House Appropriations Committee this week approved a 2018 Energy and Water bill
that includes language prohibiting the removal of federal dams unless
previously authorized by Congress.
legislation passed by the committee included funding for previously authorized
phases of the Yakima River Basin Water Enhancement Project, Small Modular
Reactor development and deployment, and hydropower and nuclear energy, as well
as language prohibiting the removal of federal dams and protecting Americans’
2nd Amendment rights on Army Corps of Engineers land.
Rep. Dan Newhouse (R-WA) released the following statement after the House
Appropriations Committee’s full committee markup on the fiscal year 2018 Energy
and Water Development, and Related Agencies Appropriations bill.
legislation appropriates funds to support Central Washington water storage
projects and agencies responsible for managing water infrastructure across the
country,” said Newhouse. “I am pleased that the bill includes language I worked
on with my Pacific Northwest colleagues to protect federal dams – including the
four lower Snake River dams. Additionally, the bill advances U.S. energy
independence by supporting the development of important energy sources and
technologies, from nuclear and Small Modular Reactors, to hydropower, grid
security, and electricity storage.”
said, “The bill includes a provision prohibiting the use of funds for the
removal of any federally owned or operated dam unless the removal was
previously authorized by Congress.”
Washington priorities in the bill include funding for continued implementation
of the Columbia River Treaty, operations and management resources for the Chief
Joseph, Ice Harbor, and Lower Monumental Dams, and funding for important water
management projects in the Columbia Basin and the Yakima River Basin Water
Enhancement Project. Additionally, Newhouse said, mitigation efforts for fish
impacts in the Columbia River continue to receive funding.
full text of the legislation can be found https://appropriations.house.gov/news/documentsingle.aspx?DocumentID=394987
addition, Pacific Northwest Reps. Cathy McMorris Rodgers (R-WA), Jaime Herrera
Beutler (R-WA), Newhouse, Kurt Schrader (D-OR), and Greg Walden (R-OR) in late
June introduced legislation to approve the Federal Columbia River Power System
(FCRPS) Biological Opinion for salmon and steelhead until 2022.
legislation, says a press release, “will work to support the FCRPS and the
benefit it brings to our region through the clean, renewable, and affordable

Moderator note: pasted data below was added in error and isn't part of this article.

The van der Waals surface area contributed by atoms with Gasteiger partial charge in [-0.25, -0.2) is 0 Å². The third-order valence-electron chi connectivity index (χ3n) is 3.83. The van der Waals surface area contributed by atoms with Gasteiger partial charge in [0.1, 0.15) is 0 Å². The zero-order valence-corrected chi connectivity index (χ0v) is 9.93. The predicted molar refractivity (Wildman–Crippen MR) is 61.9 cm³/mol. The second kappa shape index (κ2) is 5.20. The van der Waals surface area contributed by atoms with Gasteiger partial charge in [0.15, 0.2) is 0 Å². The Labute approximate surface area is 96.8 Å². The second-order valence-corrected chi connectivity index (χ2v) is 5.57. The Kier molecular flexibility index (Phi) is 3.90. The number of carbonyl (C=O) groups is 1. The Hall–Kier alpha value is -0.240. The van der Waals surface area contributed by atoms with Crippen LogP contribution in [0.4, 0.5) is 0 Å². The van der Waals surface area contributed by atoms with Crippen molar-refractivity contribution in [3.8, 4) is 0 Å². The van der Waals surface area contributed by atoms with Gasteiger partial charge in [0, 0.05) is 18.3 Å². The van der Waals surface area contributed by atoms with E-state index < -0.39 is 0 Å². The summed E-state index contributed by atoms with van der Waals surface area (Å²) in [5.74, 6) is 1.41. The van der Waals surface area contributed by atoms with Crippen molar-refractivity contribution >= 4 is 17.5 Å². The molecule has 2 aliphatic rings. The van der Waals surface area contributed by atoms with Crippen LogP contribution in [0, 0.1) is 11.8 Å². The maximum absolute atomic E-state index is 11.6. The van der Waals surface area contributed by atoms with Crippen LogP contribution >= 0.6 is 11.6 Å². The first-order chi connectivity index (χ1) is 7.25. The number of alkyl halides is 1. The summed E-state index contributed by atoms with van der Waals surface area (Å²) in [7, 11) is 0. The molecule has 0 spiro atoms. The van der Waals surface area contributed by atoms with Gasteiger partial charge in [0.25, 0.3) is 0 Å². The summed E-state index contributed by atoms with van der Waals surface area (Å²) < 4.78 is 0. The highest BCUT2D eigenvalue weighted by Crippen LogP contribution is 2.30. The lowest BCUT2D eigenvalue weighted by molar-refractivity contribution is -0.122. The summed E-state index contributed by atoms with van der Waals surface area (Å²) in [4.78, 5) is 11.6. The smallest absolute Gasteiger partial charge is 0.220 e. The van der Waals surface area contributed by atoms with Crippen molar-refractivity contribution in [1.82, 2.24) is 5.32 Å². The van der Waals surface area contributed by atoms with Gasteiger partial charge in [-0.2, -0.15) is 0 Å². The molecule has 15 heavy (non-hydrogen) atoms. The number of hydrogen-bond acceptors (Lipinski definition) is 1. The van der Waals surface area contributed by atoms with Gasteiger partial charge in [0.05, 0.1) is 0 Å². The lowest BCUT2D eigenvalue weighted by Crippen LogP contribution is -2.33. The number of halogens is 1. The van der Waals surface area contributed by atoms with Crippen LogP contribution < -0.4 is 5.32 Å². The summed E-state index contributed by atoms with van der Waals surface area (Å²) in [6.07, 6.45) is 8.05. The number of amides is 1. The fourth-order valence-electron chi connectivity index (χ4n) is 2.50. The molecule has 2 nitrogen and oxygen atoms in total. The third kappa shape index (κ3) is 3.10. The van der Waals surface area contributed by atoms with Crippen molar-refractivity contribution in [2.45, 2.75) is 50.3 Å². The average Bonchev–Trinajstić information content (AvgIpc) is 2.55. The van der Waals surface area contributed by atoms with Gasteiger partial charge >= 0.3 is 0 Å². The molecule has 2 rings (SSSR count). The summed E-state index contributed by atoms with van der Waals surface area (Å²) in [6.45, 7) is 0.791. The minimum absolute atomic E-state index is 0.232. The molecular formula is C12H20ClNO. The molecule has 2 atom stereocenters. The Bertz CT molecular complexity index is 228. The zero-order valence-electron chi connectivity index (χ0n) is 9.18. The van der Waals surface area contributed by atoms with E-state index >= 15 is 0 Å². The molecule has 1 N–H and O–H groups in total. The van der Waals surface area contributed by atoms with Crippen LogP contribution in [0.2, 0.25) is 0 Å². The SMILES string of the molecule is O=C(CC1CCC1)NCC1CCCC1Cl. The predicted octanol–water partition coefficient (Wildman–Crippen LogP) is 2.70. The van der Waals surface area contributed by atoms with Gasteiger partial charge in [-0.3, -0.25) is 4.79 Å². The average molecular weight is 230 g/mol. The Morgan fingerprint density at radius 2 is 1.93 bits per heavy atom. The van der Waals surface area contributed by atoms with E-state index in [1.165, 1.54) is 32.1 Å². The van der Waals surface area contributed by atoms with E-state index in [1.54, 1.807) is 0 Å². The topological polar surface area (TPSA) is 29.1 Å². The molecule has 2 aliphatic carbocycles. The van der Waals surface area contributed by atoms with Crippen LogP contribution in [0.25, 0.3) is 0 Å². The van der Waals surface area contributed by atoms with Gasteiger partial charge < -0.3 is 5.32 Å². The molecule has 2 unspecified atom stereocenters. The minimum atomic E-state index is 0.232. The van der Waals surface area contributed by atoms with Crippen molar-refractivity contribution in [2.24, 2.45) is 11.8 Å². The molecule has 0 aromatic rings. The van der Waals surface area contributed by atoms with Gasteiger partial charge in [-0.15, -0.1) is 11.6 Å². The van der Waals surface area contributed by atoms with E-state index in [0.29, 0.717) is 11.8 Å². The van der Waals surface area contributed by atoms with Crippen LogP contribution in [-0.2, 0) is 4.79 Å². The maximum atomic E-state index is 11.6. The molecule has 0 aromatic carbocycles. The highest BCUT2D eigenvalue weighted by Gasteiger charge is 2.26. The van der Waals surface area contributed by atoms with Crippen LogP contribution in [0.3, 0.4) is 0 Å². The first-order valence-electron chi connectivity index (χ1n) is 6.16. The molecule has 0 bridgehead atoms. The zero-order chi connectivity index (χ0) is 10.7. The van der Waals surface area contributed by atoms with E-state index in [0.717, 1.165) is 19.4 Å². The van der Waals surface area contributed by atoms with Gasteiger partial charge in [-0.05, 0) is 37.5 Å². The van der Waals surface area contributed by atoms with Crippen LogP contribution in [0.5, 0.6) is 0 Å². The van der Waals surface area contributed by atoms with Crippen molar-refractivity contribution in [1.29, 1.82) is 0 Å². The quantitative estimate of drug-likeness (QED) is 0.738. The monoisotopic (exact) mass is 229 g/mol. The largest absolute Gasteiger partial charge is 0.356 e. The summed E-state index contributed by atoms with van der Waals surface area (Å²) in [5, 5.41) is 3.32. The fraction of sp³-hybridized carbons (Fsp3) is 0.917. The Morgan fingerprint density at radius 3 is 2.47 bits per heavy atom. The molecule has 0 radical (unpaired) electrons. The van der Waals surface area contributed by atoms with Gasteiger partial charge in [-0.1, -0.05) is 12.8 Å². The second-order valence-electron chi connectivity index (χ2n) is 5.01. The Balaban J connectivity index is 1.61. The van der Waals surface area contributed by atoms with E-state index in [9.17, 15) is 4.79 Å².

energy it provides while allowing salmon to recover at record rates.”
provides 70 percent of our energy in Washington state – much of which is
produced on the Federal Columbia River Power System,” said McMorris Rodgers.
“The FCRPS ensures people in Eastern Washington have access to clean,
renewable, reliable, and affordable energy every single day—all while achieving
record fish returns. There is still work to be done, but dams and fish can
coexist, and the FCRPS proves that.”
ontent/uploads/2017/06/MCMORR_021_xml.pdf says, “ No structural modification,
action, study, or engineering plan that restricts electrical generation at any Federal
Columbia Power System hydroelectric dam, or that limits navigation on the Snake
River in the State of Washington, Oregon, or Idaho, shall proceed unless such proposal
is specifically and expressly authorized by an Act of Congress enacted after
the date of submission to Congress of a proposal for such modification, action,
study, or engineering plan, respectively.”
May, House members from Washington and Oregon wrote a letter expressing
concerns over the management of the FCRPS following Judge Michael Simon’s March
27, 2017, court order on motions for injunctive relief. After receiving
responses from the Bonneville Power Administration and other officials regarding
the implications of Simon’s decision, “it’s clear that action must be taken to
protect ratepayers in the Pacific Northwest and allow the experts to continue
their work on fish recovery,” said the legislators in a press release.
BPA’s June response, the agency noted $15.28 billion in total spending since
1978 on fish recovery and mitigation in the FCRPS, said the legislators.
CBB, May 6, 2017, “Federal Court Again Rejects Columbia Basin Salmon/Steelhead Recovery
Plan; Orders New BiOp By 2018” http://www.cbbulletin.com/436667.aspx